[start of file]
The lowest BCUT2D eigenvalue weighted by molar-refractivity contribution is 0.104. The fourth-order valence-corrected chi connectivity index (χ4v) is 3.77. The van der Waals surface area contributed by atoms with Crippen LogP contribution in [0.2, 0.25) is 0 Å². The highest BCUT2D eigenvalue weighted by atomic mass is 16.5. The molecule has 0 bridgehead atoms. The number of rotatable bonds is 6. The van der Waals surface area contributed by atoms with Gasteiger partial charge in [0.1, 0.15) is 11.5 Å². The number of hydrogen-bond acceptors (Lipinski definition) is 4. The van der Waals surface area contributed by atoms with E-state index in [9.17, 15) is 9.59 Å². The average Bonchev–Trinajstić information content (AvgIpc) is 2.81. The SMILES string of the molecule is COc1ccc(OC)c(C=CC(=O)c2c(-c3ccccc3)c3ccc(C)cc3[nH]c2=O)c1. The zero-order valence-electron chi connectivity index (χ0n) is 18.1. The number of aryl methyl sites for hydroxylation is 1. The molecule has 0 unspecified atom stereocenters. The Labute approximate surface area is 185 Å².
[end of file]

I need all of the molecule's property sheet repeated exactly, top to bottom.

The lowest BCUT2D eigenvalue weighted by molar-refractivity contribution is 0.104. The fourth-order valence-corrected chi connectivity index (χ4v) is 3.77. The van der Waals surface area contributed by atoms with Crippen LogP contribution in [0.2, 0.25) is 0 Å². The highest BCUT2D eigenvalue weighted by atomic mass is 16.5. The molecule has 0 bridgehead atoms. The number of rotatable bonds is 6. The van der Waals surface area contributed by atoms with Gasteiger partial charge in [0.1, 0.15) is 11.5 Å². The number of hydrogen-bond acceptors (Lipinski definition) is 4. The van der Waals surface area contributed by atoms with E-state index in [9.17, 15) is 9.59 Å². The average Bonchev–Trinajstić information content (AvgIpc) is 2.81. The SMILES string of the molecule is COc1ccc(OC)c(C=CC(=O)c2c(-c3ccccc3)c3ccc(C)cc3[nH]c2=O)c1. The zero-order valence-electron chi connectivity index (χ0n) is 18.1. The number of aryl methyl sites for hydroxylation is 1. The molecule has 0 unspecified atom stereocenters. The Labute approximate surface area is 185 Å².